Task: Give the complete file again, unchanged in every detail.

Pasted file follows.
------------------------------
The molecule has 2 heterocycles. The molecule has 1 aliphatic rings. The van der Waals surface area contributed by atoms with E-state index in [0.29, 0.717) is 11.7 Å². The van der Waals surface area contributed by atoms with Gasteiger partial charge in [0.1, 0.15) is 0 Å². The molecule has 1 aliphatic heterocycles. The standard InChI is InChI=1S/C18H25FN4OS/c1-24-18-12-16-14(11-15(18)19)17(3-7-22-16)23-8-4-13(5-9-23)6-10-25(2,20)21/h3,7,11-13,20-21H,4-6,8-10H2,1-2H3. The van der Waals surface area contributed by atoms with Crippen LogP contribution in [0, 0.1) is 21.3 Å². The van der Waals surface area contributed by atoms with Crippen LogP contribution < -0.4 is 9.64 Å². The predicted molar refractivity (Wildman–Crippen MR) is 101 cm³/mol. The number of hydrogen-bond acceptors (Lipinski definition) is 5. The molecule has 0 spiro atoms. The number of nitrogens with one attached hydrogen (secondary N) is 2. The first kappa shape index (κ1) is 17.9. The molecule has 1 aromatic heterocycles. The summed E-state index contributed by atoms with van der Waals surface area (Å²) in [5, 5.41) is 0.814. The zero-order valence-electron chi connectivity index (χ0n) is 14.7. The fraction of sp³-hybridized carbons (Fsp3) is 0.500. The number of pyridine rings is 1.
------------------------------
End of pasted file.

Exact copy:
The molecule has 2 heterocycles. The molecule has 1 aliphatic rings. The van der Waals surface area contributed by atoms with E-state index in [0.29, 0.717) is 11.7 Å². The van der Waals surface area contributed by atoms with Gasteiger partial charge in [0.1, 0.15) is 0 Å². The molecule has 1 aliphatic heterocycles. The standard InChI is InChI=1S/C18H25FN4OS/c1-24-18-12-16-14(11-15(18)19)17(3-7-22-16)23-8-4-13(5-9-23)6-10-25(2,20)21/h3,7,11-13,20-21H,4-6,8-10H2,1-2H3. The van der Waals surface area contributed by atoms with Crippen LogP contribution in [0, 0.1) is 21.3 Å². The van der Waals surface area contributed by atoms with Crippen LogP contribution < -0.4 is 9.64 Å². The predicted molar refractivity (Wildman–Crippen MR) is 101 cm³/mol. The number of hydrogen-bond acceptors (Lipinski definition) is 5. The molecule has 0 spiro atoms. The number of nitrogens with one attached hydrogen (secondary N) is 2. The first kappa shape index (κ1) is 17.9. The molecule has 1 aromatic heterocycles. The summed E-state index contributed by atoms with van der Waals surface area (Å²) in [5, 5.41) is 0.814. The zero-order valence-electron chi connectivity index (χ0n) is 14.7. The fraction of sp³-hybridized carbons (Fsp3) is 0.500. The number of pyridine rings is 1.